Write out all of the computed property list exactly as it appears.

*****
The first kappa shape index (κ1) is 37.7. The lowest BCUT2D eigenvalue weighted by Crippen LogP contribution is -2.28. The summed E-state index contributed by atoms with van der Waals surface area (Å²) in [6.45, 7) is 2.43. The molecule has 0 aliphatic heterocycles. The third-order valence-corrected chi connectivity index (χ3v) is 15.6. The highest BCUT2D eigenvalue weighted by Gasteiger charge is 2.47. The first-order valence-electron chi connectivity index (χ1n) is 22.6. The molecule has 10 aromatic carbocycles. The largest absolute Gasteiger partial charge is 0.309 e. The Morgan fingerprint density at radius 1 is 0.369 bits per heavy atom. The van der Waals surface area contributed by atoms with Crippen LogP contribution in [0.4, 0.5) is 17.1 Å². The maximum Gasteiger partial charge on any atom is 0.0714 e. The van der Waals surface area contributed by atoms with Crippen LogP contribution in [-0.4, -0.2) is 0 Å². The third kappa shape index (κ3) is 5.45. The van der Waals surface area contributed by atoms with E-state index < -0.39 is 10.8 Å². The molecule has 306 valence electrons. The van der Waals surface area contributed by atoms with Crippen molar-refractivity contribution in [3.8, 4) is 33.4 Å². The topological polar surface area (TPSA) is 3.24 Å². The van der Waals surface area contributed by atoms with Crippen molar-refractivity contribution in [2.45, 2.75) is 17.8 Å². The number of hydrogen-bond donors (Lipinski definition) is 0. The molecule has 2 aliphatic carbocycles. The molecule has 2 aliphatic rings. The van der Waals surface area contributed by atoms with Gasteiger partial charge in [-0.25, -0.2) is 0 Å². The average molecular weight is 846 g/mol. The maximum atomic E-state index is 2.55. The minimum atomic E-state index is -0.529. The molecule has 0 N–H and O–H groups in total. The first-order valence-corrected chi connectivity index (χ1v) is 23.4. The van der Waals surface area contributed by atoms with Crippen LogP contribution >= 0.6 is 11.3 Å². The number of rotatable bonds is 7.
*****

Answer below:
The first kappa shape index (κ1) is 37.7. The lowest BCUT2D eigenvalue weighted by Crippen LogP contribution is -2.28. The summed E-state index contributed by atoms with van der Waals surface area (Å²) in [6.45, 7) is 2.43. The molecule has 0 aliphatic heterocycles. The third-order valence-corrected chi connectivity index (χ3v) is 15.6. The highest BCUT2D eigenvalue weighted by Gasteiger charge is 2.47. The first-order valence-electron chi connectivity index (χ1n) is 22.6. The molecule has 10 aromatic carbocycles. The largest absolute Gasteiger partial charge is 0.309 e. The Morgan fingerprint density at radius 1 is 0.369 bits per heavy atom. The van der Waals surface area contributed by atoms with Crippen LogP contribution in [0.4, 0.5) is 17.1 Å². The maximum Gasteiger partial charge on any atom is 0.0714 e. The van der Waals surface area contributed by atoms with Crippen LogP contribution in [-0.4, -0.2) is 0 Å². The third kappa shape index (κ3) is 5.45. The van der Waals surface area contributed by atoms with E-state index < -0.39 is 10.8 Å². The molecule has 306 valence electrons. The van der Waals surface area contributed by atoms with Crippen molar-refractivity contribution in [3.8, 4) is 33.4 Å². The topological polar surface area (TPSA) is 3.24 Å². The van der Waals surface area contributed by atoms with Crippen molar-refractivity contribution in [2.45, 2.75) is 17.8 Å². The number of hydrogen-bond donors (Lipinski definition) is 0. The molecule has 2 aliphatic carbocycles. The molecule has 2 aliphatic rings. The van der Waals surface area contributed by atoms with Gasteiger partial charge in [-0.25, -0.2) is 0 Å². The average molecular weight is 846 g/mol. The maximum atomic E-state index is 2.55. The minimum atomic E-state index is -0.529. The molecule has 0 N–H and O–H groups in total. The first-order valence-corrected chi connectivity index (χ1v) is 23.4. The van der Waals surface area contributed by atoms with Crippen LogP contribution >= 0.6 is 11.3 Å². The number of rotatable bonds is 7.